And so, these words disported, we proceed to the dissection of merit. This man was last in and first out of this quartet. Entering late, he left early because of a dispute on a matter of principle with the CBC. He felt that the CBC was censoring him while he savagely censured an institution that had cultivated him. But he had done this earlier with the vehement madness of Father Dinn, who preached to little children on the sinfulness of little children. And here lies the paradox, for Andrew Jones was born on the feast-day of St. Ita, that holy woman of Limerick, foundress of a school for little boys where was taught “Purity of heart [and] simplicity of life with religion”; where was taught St. Brendan who brought Christ and European civilization to these our shores. And what have we here — a man who exposes the wickedness of the priests and sets in train the attitudes that bring down the Roman Church. This is merit? It is — in this world of distorting mirrors — for it involves the candidate's pure and simple notions of religion; an expectation which, when violated, made him as the saviour amid the money changers in the temple: riotous with rage turned wisdom in ridicule.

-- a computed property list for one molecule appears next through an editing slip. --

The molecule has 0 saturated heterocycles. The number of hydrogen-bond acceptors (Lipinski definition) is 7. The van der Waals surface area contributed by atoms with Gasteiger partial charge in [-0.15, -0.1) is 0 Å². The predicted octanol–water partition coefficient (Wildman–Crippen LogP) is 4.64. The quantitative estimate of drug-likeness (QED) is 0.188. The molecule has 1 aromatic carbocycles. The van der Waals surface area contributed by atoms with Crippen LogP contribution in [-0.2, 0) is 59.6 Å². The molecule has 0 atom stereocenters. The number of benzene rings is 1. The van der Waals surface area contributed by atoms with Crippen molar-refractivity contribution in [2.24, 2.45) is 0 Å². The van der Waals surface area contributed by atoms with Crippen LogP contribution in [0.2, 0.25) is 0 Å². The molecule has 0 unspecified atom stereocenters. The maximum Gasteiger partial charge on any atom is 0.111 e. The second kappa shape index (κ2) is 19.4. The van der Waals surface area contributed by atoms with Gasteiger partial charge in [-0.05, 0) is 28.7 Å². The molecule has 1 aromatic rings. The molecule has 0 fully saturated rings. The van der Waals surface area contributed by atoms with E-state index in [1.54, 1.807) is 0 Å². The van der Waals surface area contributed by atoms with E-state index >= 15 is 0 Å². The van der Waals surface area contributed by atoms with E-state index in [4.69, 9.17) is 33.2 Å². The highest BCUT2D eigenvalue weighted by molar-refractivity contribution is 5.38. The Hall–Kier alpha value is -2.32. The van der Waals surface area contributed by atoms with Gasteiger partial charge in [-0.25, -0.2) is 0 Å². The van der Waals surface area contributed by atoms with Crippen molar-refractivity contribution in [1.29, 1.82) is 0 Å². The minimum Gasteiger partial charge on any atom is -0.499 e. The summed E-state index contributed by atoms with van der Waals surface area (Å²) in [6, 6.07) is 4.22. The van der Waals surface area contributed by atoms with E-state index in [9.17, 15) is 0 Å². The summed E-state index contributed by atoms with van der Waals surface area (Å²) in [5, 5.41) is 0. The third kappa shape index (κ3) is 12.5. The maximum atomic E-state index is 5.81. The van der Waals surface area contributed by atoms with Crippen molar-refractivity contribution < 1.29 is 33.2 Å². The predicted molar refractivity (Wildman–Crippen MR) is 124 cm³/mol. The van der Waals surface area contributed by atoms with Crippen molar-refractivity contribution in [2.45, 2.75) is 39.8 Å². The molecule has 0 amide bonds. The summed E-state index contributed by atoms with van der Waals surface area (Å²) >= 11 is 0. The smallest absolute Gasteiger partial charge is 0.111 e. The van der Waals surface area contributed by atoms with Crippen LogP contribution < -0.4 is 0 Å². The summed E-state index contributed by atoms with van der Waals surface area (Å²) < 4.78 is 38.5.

Mr. Chancellor, these contradictions evaporate when we accept that Andy Jones is at heart a traditionalist. How else could he pen those subtly moving, remarkably deft “Letters from Uncle Val” which we used to hear every Saturday morning, and which were so affecting that many listeners wrote to Val as if he were a real person. Why else does he render our folktales into children's theatre in Jack-Five-Oh? This is the man who, squirrel-like, maintained the CODCO office and ensured that, when it closed down, all the records were deposited at the Centre for Newfoundland Studies. This is the man who, ejected from the St. Bon's choir for lack of voice, found vocation as an altar boy and so became enamoured of ritual because he knew, with Yeats, that “in custom and in ceremony/ Are innocence and beauty born.” This is a man who, watching the LSPU Hall become a place of discord, helped remake it as the community-based Resource Centre for the Arts. He was one of those who shaped our national consciousness by humour; who made the comedy of our lives, our pride, and so turned back the vectors of ridicule. And this service was recognized when he was made a member of the Arts Council Hall of Honour in 1993. I present to you, Mr. Chancellor, for the degree of doctor of letters (honoris causa), a man with a sense of posterity and place, a man with a deep sense of his own country, his Newfoundland, Andrew Jordan Jones.